Andrews v. Webber
Parent appealed and lower court
reversed the decision
School appealed and the decision was
Schools have the right to set curriculum
Parent had to pay court costs
Meyer v. Nebraska
1923 US Supreme Court case
A Nebraska statute forbade the
instruction of foreign language until
grade 8 and English was the only
language to use
A parochial school teacher taught a
bright ten-year-old boy German
Meyer v. Nebraska
The law was established so immigrants would
speak English and be acculturated into
American society
Court ruled that this violated the 14th
amendment (due process) as it deprived the
student of the property of acquired
Court ruled that language is learned early and
as this and 14th , reversed the Nebraska law
Steirer v. Bethlehem
US Court of Appeals, 3rd Circuit, 1993
US Supreme Court refused to hear
School district required 60 hours of
community service for graduation
Parents and student claimed this
violated 1st, 14th, and 13th amendment
(abolishing slavery)
Court said rights not violated
US Supreme Court case, 1982
A biggie on 1st Amendment
New York case involving “objectionable
books” in the libraries of the Junior and
Senior High Schools
Books were removed and screened by a
When this hit the press, the school board
stated the books were anti-American, antiSemitic, and filthy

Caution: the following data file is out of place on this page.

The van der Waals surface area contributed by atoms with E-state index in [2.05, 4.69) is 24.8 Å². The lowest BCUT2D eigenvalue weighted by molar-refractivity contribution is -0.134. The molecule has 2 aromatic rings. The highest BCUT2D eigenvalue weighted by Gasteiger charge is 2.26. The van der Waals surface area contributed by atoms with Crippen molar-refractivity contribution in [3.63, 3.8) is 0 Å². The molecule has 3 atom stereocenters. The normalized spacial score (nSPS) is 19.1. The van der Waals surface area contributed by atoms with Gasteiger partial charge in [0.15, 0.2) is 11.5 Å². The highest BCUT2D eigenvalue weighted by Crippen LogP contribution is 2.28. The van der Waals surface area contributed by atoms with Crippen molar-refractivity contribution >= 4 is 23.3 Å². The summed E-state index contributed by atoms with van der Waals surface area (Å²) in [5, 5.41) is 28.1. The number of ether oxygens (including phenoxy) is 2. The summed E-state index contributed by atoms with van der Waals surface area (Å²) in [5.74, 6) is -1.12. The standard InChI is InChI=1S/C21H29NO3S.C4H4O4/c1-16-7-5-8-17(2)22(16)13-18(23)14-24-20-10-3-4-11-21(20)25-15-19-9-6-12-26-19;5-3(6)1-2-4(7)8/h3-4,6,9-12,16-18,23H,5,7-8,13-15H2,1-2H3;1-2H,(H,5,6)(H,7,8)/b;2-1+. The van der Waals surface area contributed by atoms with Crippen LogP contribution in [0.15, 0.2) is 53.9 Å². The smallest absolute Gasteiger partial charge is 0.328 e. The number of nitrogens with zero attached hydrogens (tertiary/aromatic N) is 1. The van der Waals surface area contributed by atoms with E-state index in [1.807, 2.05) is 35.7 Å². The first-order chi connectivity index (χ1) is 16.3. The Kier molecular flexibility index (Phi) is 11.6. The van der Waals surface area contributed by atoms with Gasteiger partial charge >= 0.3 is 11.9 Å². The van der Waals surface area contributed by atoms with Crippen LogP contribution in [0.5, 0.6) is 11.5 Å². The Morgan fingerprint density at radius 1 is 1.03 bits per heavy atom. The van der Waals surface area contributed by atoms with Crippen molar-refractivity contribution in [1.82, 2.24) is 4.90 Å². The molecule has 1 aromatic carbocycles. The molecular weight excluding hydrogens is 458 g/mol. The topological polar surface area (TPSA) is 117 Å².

Court ruled that the library is a repository of
ideas and that 1st amendment ideas should
flourish here
Nothing is changed in the way books are
added – just removed
Court ruled School Boards can not remove
books just because they dislike ideas in them
Post-Pico – Virgil v. Columbia
US Court of Appeals, 11th Circuit, 1989
Parents objected to a Humanities class
where Chaucer and Aristophanes were
part of the required reading
School Board removed the
“objectionable material”
Other parents filed an injunction against
removing the material
Virgil v. Columbia
Court ruled that per Hazelwood, the
curriculum had the imprimatur of the
school – a de facto endorsement of the
Court ruled that Board could alter the
curriculum and not be in violation of
Supreme Court declined to hear
Mozert v. Hawkins County, TN
US Court of Appeals, 6th Circuit, 1987
County adopted Holt, Rinehart and
Winston reading series in grades 1-8.
Mother objected to content in reading
series as anti-Christian
Principal designed an alternative series
Next year the Board eliminated
alternative reading series
Mozert v. Hawkins County
Parents sued
Court found that participation beyond
reading was not evidenced
Tolerance of divergent religious views
by Supreme Court is civil, not religious.
This reading program did not require
belief, just reading
Reading program stayed
Brown v. Woodland
US Court of Appeals, 9th Circuit, 1994
Whole language approach used in this
California district
More than 10,000 titles in grades one
through six
32 were challenged as “occult-oriented”
and endorsed the religion of Wicca
Brown v. Woodland
Court ruled that 32 of 10,000 is minor
This does not violate the Establishment
Other religions mentioned – Christianity
Court ruled with school system
Cornwell v. State Board of Ed.
US District Court, 4th Circuit – not heard
by US Supreme Court
State Board can prescribe a sex
education program for all school
divisions in the State
Sex ed does not establish religious
dogma or precept
Keefe v. Geanakos
1st US Circuit Court of Appeals, 1969
Senior Honors English class had a copy
of Atlantic magazine with the word
“bastard” included in the text reading
School Board called teacher in and
asked that this not be used again
He declined, was suspended, and
recommended for dismissal